All author's publications are listed below.
The ocean has a vast capacity for absorbing heat and carbon dioxide, seriously threatening local habitats for marine life. Challenges in connecting wider society with this crisis may originate in its poor visibility for non-specialists: the data can be inaccessible and hard to relate to. In a series of immersive community workshops, participants created artworks combining recent physical ocean climate data recorded in Otago, New Zealand, with impacts on local species from published studies. We found that crafting visual stories was a powerful way to distill greater meaning from complex climate data, and engage participants with harmful changes underway locally.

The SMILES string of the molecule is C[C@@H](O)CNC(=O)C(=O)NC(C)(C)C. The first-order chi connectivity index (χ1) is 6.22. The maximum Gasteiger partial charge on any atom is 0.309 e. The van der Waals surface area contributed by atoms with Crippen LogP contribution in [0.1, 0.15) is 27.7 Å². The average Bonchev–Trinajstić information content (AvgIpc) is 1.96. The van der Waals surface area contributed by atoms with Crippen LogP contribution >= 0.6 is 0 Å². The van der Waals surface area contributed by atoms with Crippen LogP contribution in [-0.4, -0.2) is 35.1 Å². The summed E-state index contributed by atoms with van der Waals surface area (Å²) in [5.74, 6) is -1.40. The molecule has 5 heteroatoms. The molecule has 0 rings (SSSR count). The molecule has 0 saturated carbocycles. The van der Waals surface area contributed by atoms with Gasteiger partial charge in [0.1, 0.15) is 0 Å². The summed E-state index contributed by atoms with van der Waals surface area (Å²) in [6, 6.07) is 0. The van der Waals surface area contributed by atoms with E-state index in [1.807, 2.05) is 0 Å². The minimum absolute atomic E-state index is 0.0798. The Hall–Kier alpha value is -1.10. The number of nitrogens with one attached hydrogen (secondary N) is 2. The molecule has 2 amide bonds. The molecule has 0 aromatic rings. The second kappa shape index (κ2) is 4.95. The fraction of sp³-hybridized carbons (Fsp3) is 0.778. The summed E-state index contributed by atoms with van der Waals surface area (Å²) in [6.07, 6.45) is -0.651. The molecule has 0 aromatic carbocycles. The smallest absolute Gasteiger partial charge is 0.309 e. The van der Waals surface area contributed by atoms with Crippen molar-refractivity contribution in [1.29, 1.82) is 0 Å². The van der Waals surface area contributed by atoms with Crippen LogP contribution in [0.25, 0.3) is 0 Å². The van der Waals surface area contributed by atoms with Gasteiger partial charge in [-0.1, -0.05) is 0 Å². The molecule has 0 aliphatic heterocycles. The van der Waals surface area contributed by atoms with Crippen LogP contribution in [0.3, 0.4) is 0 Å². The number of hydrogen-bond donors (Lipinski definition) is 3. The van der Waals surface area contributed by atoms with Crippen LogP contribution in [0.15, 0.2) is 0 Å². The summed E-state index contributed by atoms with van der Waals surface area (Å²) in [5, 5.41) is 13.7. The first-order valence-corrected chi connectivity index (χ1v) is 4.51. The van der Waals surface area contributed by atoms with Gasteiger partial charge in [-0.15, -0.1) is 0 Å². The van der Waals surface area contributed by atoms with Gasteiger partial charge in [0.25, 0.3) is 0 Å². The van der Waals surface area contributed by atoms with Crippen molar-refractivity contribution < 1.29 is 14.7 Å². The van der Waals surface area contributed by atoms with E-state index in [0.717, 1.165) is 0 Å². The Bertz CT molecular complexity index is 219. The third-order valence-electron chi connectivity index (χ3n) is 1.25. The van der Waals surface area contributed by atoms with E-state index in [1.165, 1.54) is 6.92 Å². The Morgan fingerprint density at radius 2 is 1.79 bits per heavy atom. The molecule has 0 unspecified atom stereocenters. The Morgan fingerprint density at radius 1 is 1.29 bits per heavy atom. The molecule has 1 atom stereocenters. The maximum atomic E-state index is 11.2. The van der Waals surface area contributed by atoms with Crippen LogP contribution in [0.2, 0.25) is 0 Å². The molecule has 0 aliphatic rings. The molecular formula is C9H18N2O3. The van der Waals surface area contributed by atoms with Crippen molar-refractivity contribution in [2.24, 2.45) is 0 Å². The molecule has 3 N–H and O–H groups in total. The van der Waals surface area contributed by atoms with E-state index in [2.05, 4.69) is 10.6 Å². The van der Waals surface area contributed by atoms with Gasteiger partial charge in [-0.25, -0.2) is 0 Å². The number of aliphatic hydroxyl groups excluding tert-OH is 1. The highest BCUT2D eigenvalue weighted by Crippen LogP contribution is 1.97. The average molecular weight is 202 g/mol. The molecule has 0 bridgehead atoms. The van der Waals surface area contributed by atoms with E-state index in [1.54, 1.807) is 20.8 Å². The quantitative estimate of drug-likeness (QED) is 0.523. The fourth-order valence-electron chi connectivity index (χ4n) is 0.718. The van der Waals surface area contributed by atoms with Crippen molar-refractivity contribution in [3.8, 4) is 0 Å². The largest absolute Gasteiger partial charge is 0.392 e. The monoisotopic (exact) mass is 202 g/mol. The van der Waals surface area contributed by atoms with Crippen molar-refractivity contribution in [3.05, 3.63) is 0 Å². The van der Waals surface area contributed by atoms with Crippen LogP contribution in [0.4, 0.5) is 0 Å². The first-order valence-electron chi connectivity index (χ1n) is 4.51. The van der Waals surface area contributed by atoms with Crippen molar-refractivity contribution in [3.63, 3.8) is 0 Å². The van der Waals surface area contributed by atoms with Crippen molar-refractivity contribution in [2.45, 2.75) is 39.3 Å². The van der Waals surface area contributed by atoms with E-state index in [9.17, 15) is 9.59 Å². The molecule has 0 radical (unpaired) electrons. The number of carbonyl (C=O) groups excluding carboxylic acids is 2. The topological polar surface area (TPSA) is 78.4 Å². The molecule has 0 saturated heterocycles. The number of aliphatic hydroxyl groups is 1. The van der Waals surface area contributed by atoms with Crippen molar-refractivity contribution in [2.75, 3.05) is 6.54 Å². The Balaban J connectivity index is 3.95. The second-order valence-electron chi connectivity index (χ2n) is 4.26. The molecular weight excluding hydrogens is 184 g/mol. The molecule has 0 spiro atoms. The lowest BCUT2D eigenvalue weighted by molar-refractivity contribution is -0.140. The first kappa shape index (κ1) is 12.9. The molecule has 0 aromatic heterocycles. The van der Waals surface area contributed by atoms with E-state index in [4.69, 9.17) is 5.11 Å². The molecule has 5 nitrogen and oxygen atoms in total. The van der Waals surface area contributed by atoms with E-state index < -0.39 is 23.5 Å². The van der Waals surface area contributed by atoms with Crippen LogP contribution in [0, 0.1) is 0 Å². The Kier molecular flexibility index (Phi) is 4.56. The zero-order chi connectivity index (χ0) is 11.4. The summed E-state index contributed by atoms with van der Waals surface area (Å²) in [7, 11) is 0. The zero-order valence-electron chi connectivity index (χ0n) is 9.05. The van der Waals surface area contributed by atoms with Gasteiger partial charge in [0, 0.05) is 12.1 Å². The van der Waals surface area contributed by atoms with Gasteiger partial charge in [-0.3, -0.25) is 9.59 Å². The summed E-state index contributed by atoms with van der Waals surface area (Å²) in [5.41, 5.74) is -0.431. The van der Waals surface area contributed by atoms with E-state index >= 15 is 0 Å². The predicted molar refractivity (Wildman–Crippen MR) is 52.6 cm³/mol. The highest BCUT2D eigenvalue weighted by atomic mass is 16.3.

Participatory media has the ability to engage people in stories of science in ways that are personal, profound and culturally relevant. This essay launches from my experience as a scientist-turned-filmmaker and my establishment of the Ocean Media Institute, a global media collective that serves as a participatory platform for the communication of ocean science. Through collaboration and innovation, we as science storytellers have the ability to shape narratives that are factual, evidence-based and embrace greater inclusivity. Only when we invite diverse perspectives that draw from all ways of knowing, will we be able to provoke deeper dialogue and ignite change.